When a most people think about losing weight or building muscle, they often think ‘gym,’ but gyms can be expensive, and many people find them awkward. Fortunately there is a whole world of body resistance exercises that set your body working against itself instead of against weights or resistance bands.
These exercises can be good at building muscle, burning calories, and increasing flexibility, but virtually no exercise will have all of these benefits, so having a variety of exercises is important to keeping the body healthy.
This article will discuss exercises that work out the whole body at once. These exercises can be a great way to workout a wide variety of muscles simultaneously, for people in a hurry but they can also be good at switching things up if you tend to do exercises that target specific areas of the body.
Yoga can Work Muscles You Didn’t Know You had
Yoga is mainly a practice that builds on flexibility and balance. Yoga can also contribute to muscle toning, but it’s not going to sculpt your body too heavily. That having been said, yoga can help you prepare your body for other exercises if you haven’t been too active lately, if you have mobility issues because of your weight, or if you have recently had surgery. Even if you don’t get into yoga for its own sake, some of the basic moves can be a great way to warm up before other exercises.
While you can get special mats, blocks, straps, and other accessories if you have the means, or think you’ll do enough yoga to justify the investment, I went without all of those expenses when my wife got me into yoga, and I still find it to be a rewarding practice that costs me literally nothing. There are a lot of yoga studios and instructors these days but easy to-find videos on the internet cost nothing and can be viewed at home as a great introduction to the practice.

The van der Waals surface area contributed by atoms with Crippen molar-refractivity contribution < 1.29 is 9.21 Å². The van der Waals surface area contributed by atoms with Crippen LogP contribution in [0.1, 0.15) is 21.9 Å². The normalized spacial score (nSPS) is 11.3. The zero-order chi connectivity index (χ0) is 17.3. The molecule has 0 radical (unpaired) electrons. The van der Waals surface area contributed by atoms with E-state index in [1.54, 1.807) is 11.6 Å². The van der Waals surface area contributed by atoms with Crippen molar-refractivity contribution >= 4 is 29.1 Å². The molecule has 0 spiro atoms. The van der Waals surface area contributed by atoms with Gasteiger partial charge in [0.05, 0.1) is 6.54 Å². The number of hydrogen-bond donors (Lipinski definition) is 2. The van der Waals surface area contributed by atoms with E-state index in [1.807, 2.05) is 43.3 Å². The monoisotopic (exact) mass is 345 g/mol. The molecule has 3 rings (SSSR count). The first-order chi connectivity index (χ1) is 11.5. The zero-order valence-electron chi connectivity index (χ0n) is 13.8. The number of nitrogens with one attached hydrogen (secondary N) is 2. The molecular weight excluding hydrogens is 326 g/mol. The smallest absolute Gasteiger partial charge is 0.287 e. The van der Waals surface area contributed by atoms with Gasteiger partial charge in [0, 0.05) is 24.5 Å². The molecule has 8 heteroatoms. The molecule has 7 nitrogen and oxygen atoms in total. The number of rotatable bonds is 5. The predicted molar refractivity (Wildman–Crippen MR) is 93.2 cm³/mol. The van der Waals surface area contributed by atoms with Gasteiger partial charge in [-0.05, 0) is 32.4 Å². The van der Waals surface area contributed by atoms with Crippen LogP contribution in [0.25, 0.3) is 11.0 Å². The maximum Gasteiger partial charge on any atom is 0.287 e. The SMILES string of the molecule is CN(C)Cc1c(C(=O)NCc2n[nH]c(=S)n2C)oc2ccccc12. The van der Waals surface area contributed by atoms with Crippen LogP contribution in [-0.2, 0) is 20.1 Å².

There are different kinds of yoga that stress different aspects of the art, and one variety can be particularly helpful for weight loss. “Bikram” or “hot yoga,” involves going through a series of yoga poses very quickly, and usually in hot and humid conditions. By drawing heavily on the muscles, increasing heart rate and breathing, and utilizing some of the benefits of increased body temperature, this style of yoga can really burn calories. That having been said, it’s important to ease into this method, and not to push yourself too hard, as vigorous exercise in elevated temperatures can be dangerous.
Kick-boxing: Yoga’s Aggressive Friend
If yoga doesn’t sound like a good fit for you, but you like the sound of the benefits, the sport of kick-boxing has inspired a variety of exercises that work out the entire body. While finding printed guides or online videos for these exercises won’t turn you into a champion prize-fighter, kick-boxing exercises that don’t involve resistance can still get the heart going and burn a whole-lot of calories, as well as increasing endurance and speed that may make other exercises easier.